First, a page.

I’m a doctoral student in the Department of Media, Culture, and Communication at New York University, where I work with Helen Nissenbaum. I’m also a Student Fellow at the Information Law Institute at the School of Law and a member of the Institute’s Privacy Research Group.
My dissertation examines the novel challenges that data mining poses to privacy, fairness, and autonomy, particularly in the context of marketing and sales. I am generally fascinated by emerging applications of machine learning and much of my research focuses on the ethical and epistemological issues that they raise. I’ve written on the use of predictive analytics for counterterrorism, voter microtargeting in political campaigns, the impact of data mining techniques on model-building in economics and finance, and the integration of evidence-based medicine with clinical decision support systems. I’ve also collaborated on projects that have explored policies for facial recognition technology, alternatives to the current model of online behavioral advertising, and the limitations of decentralized and distributed architectures.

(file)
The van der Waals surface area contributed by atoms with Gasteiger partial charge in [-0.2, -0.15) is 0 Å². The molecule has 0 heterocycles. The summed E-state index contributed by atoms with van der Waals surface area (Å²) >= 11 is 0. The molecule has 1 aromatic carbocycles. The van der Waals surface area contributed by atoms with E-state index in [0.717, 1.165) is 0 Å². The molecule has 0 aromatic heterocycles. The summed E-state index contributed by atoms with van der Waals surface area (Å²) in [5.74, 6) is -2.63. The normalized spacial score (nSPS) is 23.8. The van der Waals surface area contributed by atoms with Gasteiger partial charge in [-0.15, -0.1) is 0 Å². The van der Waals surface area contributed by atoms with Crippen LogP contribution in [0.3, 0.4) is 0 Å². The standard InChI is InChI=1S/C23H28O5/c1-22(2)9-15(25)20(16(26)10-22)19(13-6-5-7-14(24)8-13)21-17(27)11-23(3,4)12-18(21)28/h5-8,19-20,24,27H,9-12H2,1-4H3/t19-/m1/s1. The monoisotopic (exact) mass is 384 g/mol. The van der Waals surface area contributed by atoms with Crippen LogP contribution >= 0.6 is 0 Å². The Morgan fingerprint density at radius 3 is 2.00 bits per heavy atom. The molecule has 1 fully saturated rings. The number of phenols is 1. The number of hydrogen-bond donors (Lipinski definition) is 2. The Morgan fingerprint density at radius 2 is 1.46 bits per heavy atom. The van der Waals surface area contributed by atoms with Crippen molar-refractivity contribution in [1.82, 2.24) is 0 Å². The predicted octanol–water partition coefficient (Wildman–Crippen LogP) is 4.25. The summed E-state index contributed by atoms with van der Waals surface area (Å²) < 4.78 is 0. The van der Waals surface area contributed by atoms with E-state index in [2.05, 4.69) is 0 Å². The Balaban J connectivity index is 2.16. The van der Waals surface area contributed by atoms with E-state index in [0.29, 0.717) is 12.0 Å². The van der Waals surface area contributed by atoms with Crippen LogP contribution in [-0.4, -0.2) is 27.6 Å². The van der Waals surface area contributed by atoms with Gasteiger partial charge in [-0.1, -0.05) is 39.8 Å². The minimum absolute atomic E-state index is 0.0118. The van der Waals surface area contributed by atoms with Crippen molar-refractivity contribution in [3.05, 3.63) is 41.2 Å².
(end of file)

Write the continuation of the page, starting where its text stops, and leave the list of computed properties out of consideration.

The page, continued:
I currently work with the Intel Science & Technology Center for Social Computing under its Algorithmic Living research theme, and have previously worked with the Berkman Center for Internet and Society at Harvard University on the Global Network Initiative, the Center for Global Communication Studies at the University of Pennsylvania on NGOs as information intermediaries, and the Stern School of Business at New York University on its Social Impact program. During the 2010-2011 academic year, I was also a Visiting Fellow at the Centre for the Study of Invention and Social Process at Goldsmiths, University of London.
I have an MSc in International Relations from the London School of Economics and graduated from Brown University with a BA in International Relations and Modern Culture and Media, where I worked on the Information Technology, War, and Peace project at the University’s Watson Institute for International Studies.